The logistical challenges involved in operationalizing these models are immense. To maintain six-foot social distancing requirements, school busses would be limited to approximately 11 riders per bus run, and schools would need to dedicate around 50 square feet for each student in classroom spaces. These two issues alone cascade into a host of related logistical and financial issues that have many district leaders concluding that these 50/50 split approaches just won’t work.

System leaders looking for other options ought to consider this Model Hybrid Reopening Framework. This Framework focuses on alternatives best suited for middle and high schools and responds to the following four priorities:

  1. Give each student at least one in-person day each week as a touchpoint with teachers and peers;
  2. Leave space under a 50% occupancy cap for students with special needs and those with limited technology or broadband access to attend full time;
  3. Prepare for the need to pivot easily among in-person, hybrid, and fully remote plans; and,
  4. Minimize additional financial burdens in an era of declining tax revenues and potential budget cuts.

Model Hybrid Reopening Overview

  • Schools assign students to courses as usual (traditional or block schedule)
  • Each student is assigned one of four attendance days: A, B, C, or D. Three factors determine attendance day assignments:
  1. student transportation needs and bus capacity;
  2. class sizes and classroom capacity;
  3. sibling matching and unique family circumstance.
  • In a typical week, A = Monday, B = Tuesday, C = Wednesday, and D = Thursday. In weeks with days off due to holidays, etc., the days assigned to each letter may be adjusted.
  • Students attend school in person on their assigned days, except that:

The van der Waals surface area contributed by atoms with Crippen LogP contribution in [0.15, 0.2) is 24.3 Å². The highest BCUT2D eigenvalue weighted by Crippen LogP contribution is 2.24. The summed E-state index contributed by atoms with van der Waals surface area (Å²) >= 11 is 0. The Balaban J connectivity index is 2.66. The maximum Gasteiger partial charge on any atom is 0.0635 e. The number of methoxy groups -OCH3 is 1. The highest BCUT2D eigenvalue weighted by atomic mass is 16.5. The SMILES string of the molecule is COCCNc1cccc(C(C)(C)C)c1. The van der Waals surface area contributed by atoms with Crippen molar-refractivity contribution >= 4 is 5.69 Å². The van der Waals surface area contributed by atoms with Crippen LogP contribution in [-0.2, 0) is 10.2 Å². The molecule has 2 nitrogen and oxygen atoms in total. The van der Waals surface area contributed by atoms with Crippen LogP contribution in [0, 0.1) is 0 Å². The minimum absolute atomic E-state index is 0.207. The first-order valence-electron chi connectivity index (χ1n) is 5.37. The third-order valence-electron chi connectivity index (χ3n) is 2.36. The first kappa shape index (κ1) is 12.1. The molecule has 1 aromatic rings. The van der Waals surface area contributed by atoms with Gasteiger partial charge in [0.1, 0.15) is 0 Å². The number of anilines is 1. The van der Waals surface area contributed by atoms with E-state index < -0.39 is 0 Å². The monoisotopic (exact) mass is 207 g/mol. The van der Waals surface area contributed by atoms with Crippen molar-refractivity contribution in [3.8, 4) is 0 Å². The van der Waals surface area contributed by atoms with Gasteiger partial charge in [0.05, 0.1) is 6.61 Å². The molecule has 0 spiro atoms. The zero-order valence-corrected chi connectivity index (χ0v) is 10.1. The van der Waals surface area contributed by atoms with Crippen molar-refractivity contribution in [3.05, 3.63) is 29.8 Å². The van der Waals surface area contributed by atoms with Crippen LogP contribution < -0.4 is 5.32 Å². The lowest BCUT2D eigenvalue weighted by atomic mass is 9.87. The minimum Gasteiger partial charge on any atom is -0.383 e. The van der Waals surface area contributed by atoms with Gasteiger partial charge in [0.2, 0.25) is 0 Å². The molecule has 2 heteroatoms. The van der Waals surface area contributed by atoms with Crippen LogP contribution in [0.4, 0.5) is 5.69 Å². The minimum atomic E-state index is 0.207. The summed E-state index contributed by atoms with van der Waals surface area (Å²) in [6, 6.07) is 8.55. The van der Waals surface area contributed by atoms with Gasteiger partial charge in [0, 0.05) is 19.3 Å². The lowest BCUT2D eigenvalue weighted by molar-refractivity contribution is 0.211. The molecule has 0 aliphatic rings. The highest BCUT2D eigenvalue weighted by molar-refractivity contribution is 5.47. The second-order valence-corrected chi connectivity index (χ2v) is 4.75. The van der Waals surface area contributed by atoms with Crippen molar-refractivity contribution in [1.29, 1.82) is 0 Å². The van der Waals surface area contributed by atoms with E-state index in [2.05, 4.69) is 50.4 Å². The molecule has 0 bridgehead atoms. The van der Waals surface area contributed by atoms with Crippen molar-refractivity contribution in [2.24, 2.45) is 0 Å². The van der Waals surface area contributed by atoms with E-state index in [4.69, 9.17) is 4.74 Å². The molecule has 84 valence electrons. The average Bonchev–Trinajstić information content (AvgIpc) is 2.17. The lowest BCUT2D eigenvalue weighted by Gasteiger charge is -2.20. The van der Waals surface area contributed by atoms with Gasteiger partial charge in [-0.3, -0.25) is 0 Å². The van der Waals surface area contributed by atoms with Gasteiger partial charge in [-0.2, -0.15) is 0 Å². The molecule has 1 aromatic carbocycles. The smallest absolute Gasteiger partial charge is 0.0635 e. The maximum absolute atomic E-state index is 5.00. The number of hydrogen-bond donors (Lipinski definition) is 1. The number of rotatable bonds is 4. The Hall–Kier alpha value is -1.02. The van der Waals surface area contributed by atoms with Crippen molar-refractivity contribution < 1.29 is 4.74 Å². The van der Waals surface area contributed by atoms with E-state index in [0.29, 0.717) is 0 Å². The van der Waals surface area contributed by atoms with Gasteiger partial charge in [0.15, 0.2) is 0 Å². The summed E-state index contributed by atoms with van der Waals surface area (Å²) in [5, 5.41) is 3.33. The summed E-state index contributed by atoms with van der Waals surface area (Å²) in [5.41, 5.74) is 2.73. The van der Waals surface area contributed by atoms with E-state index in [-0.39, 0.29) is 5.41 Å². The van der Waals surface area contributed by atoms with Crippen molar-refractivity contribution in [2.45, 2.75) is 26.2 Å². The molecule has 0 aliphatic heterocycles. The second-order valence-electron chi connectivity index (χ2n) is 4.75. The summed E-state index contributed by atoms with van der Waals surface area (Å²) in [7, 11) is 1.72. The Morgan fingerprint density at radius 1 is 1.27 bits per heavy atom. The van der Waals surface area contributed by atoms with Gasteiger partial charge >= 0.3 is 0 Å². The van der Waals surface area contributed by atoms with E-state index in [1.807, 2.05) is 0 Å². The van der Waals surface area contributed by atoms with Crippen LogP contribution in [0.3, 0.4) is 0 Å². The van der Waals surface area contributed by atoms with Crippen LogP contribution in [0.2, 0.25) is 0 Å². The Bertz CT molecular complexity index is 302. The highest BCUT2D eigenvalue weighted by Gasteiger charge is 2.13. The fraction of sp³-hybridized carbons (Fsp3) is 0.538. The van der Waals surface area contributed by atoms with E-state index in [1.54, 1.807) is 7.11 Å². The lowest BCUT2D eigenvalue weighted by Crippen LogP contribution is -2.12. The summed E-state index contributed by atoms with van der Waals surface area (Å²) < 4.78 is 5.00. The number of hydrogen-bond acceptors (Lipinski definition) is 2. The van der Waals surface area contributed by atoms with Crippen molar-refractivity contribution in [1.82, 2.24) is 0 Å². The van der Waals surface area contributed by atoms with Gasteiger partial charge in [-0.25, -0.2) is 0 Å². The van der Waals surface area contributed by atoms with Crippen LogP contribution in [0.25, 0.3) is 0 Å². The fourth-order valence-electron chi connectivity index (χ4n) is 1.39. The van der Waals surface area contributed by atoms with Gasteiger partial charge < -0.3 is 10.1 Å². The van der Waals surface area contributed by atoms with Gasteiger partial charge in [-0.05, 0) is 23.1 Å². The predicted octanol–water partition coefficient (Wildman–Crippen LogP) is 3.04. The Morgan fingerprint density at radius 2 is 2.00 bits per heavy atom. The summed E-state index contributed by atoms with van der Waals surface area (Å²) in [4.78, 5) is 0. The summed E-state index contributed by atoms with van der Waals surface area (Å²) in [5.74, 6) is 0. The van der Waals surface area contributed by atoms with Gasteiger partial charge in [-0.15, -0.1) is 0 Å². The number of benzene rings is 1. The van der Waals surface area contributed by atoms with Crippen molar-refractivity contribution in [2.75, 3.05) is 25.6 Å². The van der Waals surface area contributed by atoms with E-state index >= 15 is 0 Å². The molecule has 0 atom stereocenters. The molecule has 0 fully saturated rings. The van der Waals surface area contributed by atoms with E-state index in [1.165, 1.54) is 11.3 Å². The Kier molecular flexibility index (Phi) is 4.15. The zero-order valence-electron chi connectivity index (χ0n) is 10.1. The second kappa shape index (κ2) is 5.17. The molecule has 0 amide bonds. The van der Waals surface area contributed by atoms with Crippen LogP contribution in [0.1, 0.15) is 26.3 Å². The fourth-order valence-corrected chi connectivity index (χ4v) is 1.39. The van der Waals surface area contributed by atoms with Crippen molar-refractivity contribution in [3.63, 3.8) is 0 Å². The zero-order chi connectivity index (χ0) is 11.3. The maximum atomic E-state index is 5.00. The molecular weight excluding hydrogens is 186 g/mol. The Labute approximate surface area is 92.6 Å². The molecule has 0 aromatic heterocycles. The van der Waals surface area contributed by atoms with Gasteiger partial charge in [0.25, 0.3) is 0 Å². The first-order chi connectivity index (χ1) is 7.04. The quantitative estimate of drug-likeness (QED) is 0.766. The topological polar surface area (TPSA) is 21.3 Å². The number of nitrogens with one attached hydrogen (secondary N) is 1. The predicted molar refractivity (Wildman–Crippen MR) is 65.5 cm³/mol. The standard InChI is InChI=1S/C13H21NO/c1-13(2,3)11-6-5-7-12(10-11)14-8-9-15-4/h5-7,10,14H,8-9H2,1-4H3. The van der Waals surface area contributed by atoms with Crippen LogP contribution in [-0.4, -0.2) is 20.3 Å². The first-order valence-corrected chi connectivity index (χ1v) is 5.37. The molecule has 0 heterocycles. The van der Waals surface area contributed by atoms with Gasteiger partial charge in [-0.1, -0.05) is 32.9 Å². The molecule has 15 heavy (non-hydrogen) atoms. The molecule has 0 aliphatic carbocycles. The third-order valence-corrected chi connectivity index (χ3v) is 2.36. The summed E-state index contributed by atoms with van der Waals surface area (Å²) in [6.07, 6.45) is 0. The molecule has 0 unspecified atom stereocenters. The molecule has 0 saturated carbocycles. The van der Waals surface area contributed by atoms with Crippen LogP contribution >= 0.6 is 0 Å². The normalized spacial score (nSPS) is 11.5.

1. “Exempted students” attend all days in person. Reasons for exemption may include documented special needs necessitating full-time, in-person instruction, and lack of adequate access to technology or broadband.
  2. Schools may mandate that any student attend 100% remote temporarily, in line with COVID-19 screening protocol.
  3. Upon parent request, students may attend 100% remote.

  • Teachers choose instructional strategies to maximize effectiveness of teaching in a hybrid model for their grade and subject. Strategies might include:
  1. Simulcast/live-streaming: The teacher simultaneously teaches in-person and remote students. Students attending in person might take on unique roles (e.g., individual or group presentations; discussion leaders; leaders of small groups with remote students). Students attending remotely are actively engaged synchronously in the same live classes.
  2. Remote plus small-group discussion: Similar to college courses that hold lectures and separate smaller discussion sections, teachers deliver 3-4 asynchronous remote lessons per week and meet with one smaller discussion section each day, M-Th, limited to students attending in person.
  3. Remote with school site access: Teachers execute live, synchronous lessons as they would in a fully remote model. Students attending in person experience the same instructional content as those attending remotely.

  • The National Board for Professional Teaching Standards has produced helpful guidance and tips on whole-class and small-group video recording, analysis, and sharing (see images above; also see General Portfolio Instructions, pp. 33-41)
  • Team teaching and role specialization align well with the strategies above. For example, with the “remote plus small-group discussion” strategy, one teacher might execute asynchronous lessons (or record lectures) while other teachers of the same subject lead discussion sections. Teachers might also divide responsibility for office hours and grading student work. Public Impact has developed models for teaching and learning when all or some students and teachers are working from home.
  • Under any approach, teachers would need to have materials and pre-recorded content available in case of technology problems and for students unable to attend due to illness.